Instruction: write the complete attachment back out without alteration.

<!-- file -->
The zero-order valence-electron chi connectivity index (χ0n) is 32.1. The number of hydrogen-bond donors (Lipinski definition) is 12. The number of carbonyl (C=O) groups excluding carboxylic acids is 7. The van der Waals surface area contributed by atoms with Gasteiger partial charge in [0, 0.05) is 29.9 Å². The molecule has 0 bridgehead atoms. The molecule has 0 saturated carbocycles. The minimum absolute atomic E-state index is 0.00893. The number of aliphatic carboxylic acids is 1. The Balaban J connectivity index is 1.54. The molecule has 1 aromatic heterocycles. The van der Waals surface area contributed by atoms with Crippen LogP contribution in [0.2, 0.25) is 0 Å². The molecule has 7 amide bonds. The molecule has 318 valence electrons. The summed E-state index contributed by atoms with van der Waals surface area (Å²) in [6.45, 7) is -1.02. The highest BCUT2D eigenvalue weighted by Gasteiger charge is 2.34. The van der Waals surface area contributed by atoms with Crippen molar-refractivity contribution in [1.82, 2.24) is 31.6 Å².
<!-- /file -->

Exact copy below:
The zero-order valence-electron chi connectivity index (χ0n) is 32.1. The number of hydrogen-bond donors (Lipinski definition) is 12. The number of carbonyl (C=O) groups excluding carboxylic acids is 7. The van der Waals surface area contributed by atoms with Gasteiger partial charge in [0, 0.05) is 29.9 Å². The molecule has 0 bridgehead atoms. The molecule has 0 saturated carbocycles. The minimum absolute atomic E-state index is 0.00893. The number of aliphatic carboxylic acids is 1. The Balaban J connectivity index is 1.54. The molecule has 1 aromatic heterocycles. The van der Waals surface area contributed by atoms with Crippen LogP contribution in [0.2, 0.25) is 0 Å². The molecule has 7 amide bonds. The molecule has 318 valence electrons. The summed E-state index contributed by atoms with van der Waals surface area (Å²) in [6.45, 7) is -1.02. The highest BCUT2D eigenvalue weighted by Gasteiger charge is 2.34. The van der Waals surface area contributed by atoms with Crippen molar-refractivity contribution in [1.82, 2.24) is 31.6 Å².